FEBRUARY 14, 2012
THE ST. VALENTINES DAY MASSACREE
So anyway, the weather has been differential lately. Its been cool and foggy, then warmish with sun, followed by brief cloudbursts. The daffodils have all erupted and the tulips are sending up green spikes, while swelling bulbs promise early freesias. Just about on time, perhaps a bit early, all the citrus trees have suddenly burgeoned with bounty. The warmish weather has been a boon for those looking to gather blooms on the cheap for sweethearts.
The dreaded V-day passed midweek, but folks aimed to plight their troth, celebrate and generally embarrass the bishops on the long 3 day weekend.
As if to help Mother Nature along, Caltrans played the Cupid card in closing the Bay Bridge, to encourage more sentences like, "Oh there is no way to get into the City this weekend, let's just stay home in bed for a change . . .".
One fellow whose commute does not involve cars or bridges, Pedro Almeida, tootled out on his commercial fishing boat El Borracho Perdido with his faithful lab, Tugboat, pretty much as usual.
And as always he listened on the radio to his favorite program, Pastor Rotschue's Radio Sermon and Variety Show.
The Pastor apparently had realized long ago that most of the talk show hosts and radio preachers were all as nutty as fruitcakes; what was wanted was some good common sense on the airwaves. He was no fool -- there was only so much of the Good Word people were going to swallow from a Lutheran Minister. Besides, like any good Lutheran from the Midwest, he hardly wanted to be the center of attention.
So the man got a bunch of talented folks together and turned them loose for a couple hours and invited people who were a little bit famous -- not too famous, or there might be some swelled heads running around -- to come and perform whatever they were somewhat famous for.
We are in the head of a fisherman, right now, so its OK for now to end a sentence with a preposition.
This Minister apparently found the right mix, crossing the diamond with the pearl, for the show had been going on for some thirty-five years.
Lately the man had been bringing in this lovely voice belonging to a young woman named Heather. Pedro did not know what this Heather looked like, but he imagined that she must be quite beautiful with a voice like that.
And, unfortunately for the romantic fantasy musings of a seaman, quite a bit younger than himself.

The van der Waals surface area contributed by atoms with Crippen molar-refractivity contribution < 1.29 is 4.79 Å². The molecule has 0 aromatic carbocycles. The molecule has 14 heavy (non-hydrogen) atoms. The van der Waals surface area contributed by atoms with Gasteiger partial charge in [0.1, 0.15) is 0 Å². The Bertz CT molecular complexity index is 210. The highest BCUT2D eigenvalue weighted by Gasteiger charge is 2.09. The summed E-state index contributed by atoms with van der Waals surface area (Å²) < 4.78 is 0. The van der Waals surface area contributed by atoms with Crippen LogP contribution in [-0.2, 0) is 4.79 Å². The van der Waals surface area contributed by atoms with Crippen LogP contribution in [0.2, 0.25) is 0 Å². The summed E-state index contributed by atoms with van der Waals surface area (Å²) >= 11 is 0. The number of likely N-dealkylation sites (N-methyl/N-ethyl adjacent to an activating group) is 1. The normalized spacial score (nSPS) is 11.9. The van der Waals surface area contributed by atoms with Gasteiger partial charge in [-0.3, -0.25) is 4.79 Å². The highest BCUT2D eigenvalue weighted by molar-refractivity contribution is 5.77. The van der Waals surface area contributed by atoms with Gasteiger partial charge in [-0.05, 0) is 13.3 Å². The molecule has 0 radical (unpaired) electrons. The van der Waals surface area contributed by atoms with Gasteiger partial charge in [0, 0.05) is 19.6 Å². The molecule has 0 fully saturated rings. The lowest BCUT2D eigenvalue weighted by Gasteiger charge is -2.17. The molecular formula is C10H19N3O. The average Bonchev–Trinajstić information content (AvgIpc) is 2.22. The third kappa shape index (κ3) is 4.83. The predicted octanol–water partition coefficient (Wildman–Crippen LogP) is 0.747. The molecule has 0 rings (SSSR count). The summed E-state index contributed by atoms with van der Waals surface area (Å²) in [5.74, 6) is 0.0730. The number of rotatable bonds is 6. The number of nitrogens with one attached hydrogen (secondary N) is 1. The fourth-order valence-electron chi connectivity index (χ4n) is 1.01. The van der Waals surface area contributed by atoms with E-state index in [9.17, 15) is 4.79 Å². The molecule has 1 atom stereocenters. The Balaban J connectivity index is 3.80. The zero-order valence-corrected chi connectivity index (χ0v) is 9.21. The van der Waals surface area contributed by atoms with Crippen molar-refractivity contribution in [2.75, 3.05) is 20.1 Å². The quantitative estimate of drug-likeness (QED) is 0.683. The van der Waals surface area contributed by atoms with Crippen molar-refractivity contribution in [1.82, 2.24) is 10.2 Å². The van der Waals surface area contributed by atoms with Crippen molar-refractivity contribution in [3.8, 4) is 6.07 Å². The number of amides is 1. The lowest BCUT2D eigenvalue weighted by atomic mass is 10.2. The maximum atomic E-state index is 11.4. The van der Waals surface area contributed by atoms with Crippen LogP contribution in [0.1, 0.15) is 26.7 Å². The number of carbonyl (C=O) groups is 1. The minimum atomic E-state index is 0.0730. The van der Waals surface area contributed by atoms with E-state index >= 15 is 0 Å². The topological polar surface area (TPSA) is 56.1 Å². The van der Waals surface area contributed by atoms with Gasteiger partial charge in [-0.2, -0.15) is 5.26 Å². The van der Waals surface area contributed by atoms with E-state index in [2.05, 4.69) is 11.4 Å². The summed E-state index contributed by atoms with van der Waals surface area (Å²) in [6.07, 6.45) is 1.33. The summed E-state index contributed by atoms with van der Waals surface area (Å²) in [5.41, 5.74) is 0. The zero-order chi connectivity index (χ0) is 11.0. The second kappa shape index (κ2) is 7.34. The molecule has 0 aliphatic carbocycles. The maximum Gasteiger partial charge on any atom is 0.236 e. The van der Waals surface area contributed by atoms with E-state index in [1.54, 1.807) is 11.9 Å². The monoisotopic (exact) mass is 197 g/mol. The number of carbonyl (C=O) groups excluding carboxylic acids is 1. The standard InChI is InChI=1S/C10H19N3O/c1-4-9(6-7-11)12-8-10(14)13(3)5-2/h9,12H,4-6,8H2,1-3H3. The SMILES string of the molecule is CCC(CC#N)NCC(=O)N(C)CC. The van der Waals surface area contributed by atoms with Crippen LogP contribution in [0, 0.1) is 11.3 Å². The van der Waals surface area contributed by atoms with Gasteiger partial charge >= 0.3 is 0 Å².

Nevertheless, no harm in imagining, given the degrees of separation, he out on his boat off the California coast with a wife and children at home and she, hanging out in the Green Room of some theatre below Summit Avenue in Minneapolis with the champagne and the bouquets of flowers sent by admirers all around.
Pedro's heart went pitter-pat until Tugboat looked at him and woofed. Time to haul up the crab pots.
Then he thought, is this really proper that a Lutheran minister surround himself with nubile young beauties each week? Singing sexy things like "Unchain My Heart" and Rolling Stones?
O that Ray Charles, he had been something! Who will remember Jackson or that Winehouse in another twenty years? Ray Charles was the man.
Pedro was of an age to remember when the promising young man named Buddy Holly scandalized the neighborhoods with that twisting dance thing. Or did that craze come later? Had he ever got an inkling that his daughters had been into Courtney Love, and what she was all about, he would have passed away on the spot from a seizure.
His wife wore these boots of Spanish leather and when she wore them, well they really got his blood up, they did.
Time passed, the pots came up loaded with profitable Dungeness and soon enough the randy seaman with graying hairs was headed back to port, the secure wharf there, and the steps leading up from the landing to his warm house, where his warm wife waited with their warm bed. Up from the landing the randy mariner home from the sea bounded with an almost youthful spring in his step. He had a wife at home, by god, and she was a wife in a mood to celebrate this Valentine's Day and she just happened to be wearing boots made of Spanish leather -- and not much else -- while waiting for the door to open and her man to come . . . .